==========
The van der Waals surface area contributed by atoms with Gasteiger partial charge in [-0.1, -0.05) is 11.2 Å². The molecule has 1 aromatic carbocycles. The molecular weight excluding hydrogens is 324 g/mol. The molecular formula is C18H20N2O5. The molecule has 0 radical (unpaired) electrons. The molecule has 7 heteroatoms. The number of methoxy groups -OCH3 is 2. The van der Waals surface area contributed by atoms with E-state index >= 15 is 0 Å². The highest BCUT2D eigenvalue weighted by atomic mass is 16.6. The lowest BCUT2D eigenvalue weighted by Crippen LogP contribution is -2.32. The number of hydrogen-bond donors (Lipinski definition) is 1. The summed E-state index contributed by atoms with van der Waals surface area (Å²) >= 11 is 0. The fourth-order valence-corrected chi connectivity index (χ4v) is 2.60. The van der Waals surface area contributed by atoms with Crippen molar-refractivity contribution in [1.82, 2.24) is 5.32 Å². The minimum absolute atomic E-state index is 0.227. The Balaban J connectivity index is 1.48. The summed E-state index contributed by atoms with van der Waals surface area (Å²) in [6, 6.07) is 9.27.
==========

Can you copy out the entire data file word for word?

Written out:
The van der Waals surface area contributed by atoms with Gasteiger partial charge in [-0.1, -0.05) is 11.2 Å². The molecule has 1 aromatic carbocycles. The molecular weight excluding hydrogens is 324 g/mol. The molecular formula is C18H20N2O5. The molecule has 0 radical (unpaired) electrons. The molecule has 7 heteroatoms. The number of methoxy groups -OCH3 is 2. The van der Waals surface area contributed by atoms with E-state index >= 15 is 0 Å². The highest BCUT2D eigenvalue weighted by atomic mass is 16.6. The lowest BCUT2D eigenvalue weighted by Crippen LogP contribution is -2.32. The number of hydrogen-bond donors (Lipinski definition) is 1. The summed E-state index contributed by atoms with van der Waals surface area (Å²) >= 11 is 0. The fourth-order valence-corrected chi connectivity index (χ4v) is 2.60. The van der Waals surface area contributed by atoms with Crippen molar-refractivity contribution in [1.82, 2.24) is 5.32 Å². The minimum absolute atomic E-state index is 0.227. The Balaban J connectivity index is 1.48. The summed E-state index contributed by atoms with van der Waals surface area (Å²) in [6, 6.07) is 9.27.